Varonis and Gass (1985) proposed a simpler model for the exchanges that create negotiation of meaning. The model consists of four primes called:
a. Trigger (T) Which invokes or stimulates incomplete understanding on the part of the hearer.
b. Indicator (I), which is the hearer’s signal of incomplete understanding.
c. Response (R) is the original speaker’s attempt to clear up the unaccepted-input, and,
d. Reaction to the response (RR), which is an element that signals either the hearer’s acceptance or continued difficulty with the speaker’s repair. The model was elaborated into the following figure and excerpt that follows:


E. The Roles of Negotiation of Meaning in Second Language Acquisition
Every researcher will have their own definitions and description of negotiation of meaning. It shows that interest in the study of negotiation of meaning has developed rapidly. Beside the forms and definition of negotiation of meaning, researchers also vary in their perception of the role of negotiation of meaning in second/foreign language acquisition. Pica (1996) admits that although there has been no empirical evidence of a direct link between negotiation of meaning and second/foreign language development, research studies in negotiation of meaning for the last two decades have shown that there are two obvious contribution of negotiation of meaning to second language acquisition. Firstly, through negotiation of meaning (particularly in interaction involving native speakers) nonnative speaker obtain comprehensible input necessary for second language acquisition much more frequently than in interactions without negotiation of meaning. Secondly, negotiation of meaning provides opportunities for non native speakers to produce comprehensible output necessary for second language acquisition much more frequently than in interactions without negotiation of meaning.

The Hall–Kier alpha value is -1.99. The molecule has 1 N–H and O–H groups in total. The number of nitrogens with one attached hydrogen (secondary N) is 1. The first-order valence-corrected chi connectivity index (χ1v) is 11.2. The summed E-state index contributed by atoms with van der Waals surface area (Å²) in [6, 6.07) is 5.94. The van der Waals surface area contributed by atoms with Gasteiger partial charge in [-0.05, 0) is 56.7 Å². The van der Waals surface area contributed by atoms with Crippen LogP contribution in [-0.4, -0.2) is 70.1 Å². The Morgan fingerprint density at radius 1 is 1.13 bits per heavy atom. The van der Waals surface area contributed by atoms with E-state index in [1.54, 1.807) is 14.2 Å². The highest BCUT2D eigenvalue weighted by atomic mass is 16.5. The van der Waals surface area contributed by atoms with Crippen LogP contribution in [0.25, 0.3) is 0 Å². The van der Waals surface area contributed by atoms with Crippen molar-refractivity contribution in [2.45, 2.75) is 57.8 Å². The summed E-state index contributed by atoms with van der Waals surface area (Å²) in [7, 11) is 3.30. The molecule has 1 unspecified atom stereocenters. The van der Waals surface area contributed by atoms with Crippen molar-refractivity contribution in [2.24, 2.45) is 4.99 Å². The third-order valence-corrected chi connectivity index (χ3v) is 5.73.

Conversation between 2 people in with different ability related English.
Eko : hei Yuda where do you go?
Yuda : I will go to my friend dormitory.
Eko : could you tell me where is the central plaza in this map.
Yuda : what central plaza… hmm,,, I don’t understand this place is Artomotto plaza eko.
Eko : hei yuda ms. Aggiaa said that artomotto has been changed into center plaza..
Yuda : owh… I see now here from the circle of gajah we turn right and than go straight afer that turn right and the center plaza is beside Suzuki dealer.
Eko ; wait.. wait circle of gajah? You mean the monument of adipura? Hmmm I a see.. but where actually from the Suzuki dealer right side or left side?
Yuda : of course in the right side my friend in the left side is the popular restaurant BEGADANG IV hmmm I always feel hungry if thinking about BEGADANG.
Eko : how if I go there with public transportation? Can I..?